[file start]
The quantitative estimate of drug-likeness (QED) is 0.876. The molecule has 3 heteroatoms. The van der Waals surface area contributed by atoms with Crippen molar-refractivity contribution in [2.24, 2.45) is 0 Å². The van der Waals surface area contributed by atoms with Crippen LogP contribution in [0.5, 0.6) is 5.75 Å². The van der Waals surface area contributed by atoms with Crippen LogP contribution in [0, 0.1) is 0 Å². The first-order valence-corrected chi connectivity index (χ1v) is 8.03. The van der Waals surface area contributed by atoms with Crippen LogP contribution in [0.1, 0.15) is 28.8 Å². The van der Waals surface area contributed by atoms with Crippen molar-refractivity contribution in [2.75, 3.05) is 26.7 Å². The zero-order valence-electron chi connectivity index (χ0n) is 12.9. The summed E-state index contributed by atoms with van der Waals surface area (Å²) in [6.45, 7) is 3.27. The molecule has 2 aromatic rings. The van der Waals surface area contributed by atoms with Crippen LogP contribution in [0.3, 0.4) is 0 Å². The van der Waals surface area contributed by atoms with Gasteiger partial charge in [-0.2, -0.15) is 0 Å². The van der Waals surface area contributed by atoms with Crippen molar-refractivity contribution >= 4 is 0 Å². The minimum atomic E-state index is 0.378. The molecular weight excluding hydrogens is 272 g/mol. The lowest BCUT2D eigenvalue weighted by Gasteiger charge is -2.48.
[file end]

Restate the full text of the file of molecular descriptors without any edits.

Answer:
The quantitative estimate of drug-likeness (QED) is 0.876. The molecule has 3 heteroatoms. The van der Waals surface area contributed by atoms with Crippen molar-refractivity contribution in [2.24, 2.45) is 0 Å². The van der Waals surface area contributed by atoms with Crippen LogP contribution in [0.5, 0.6) is 5.75 Å². The van der Waals surface area contributed by atoms with Crippen LogP contribution in [0, 0.1) is 0 Å². The first-order valence-corrected chi connectivity index (χ1v) is 8.03. The van der Waals surface area contributed by atoms with Crippen LogP contribution in [0.1, 0.15) is 28.8 Å². The van der Waals surface area contributed by atoms with Crippen molar-refractivity contribution in [2.75, 3.05) is 26.7 Å². The zero-order valence-electron chi connectivity index (χ0n) is 12.9. The summed E-state index contributed by atoms with van der Waals surface area (Å²) in [6.45, 7) is 3.27. The molecule has 2 aromatic rings. The van der Waals surface area contributed by atoms with Crippen LogP contribution in [0.3, 0.4) is 0 Å². The van der Waals surface area contributed by atoms with Gasteiger partial charge in [-0.2, -0.15) is 0 Å². The van der Waals surface area contributed by atoms with Crippen molar-refractivity contribution >= 4 is 0 Å². The minimum atomic E-state index is 0.378. The molecular weight excluding hydrogens is 272 g/mol. The lowest BCUT2D eigenvalue weighted by Gasteiger charge is -2.48.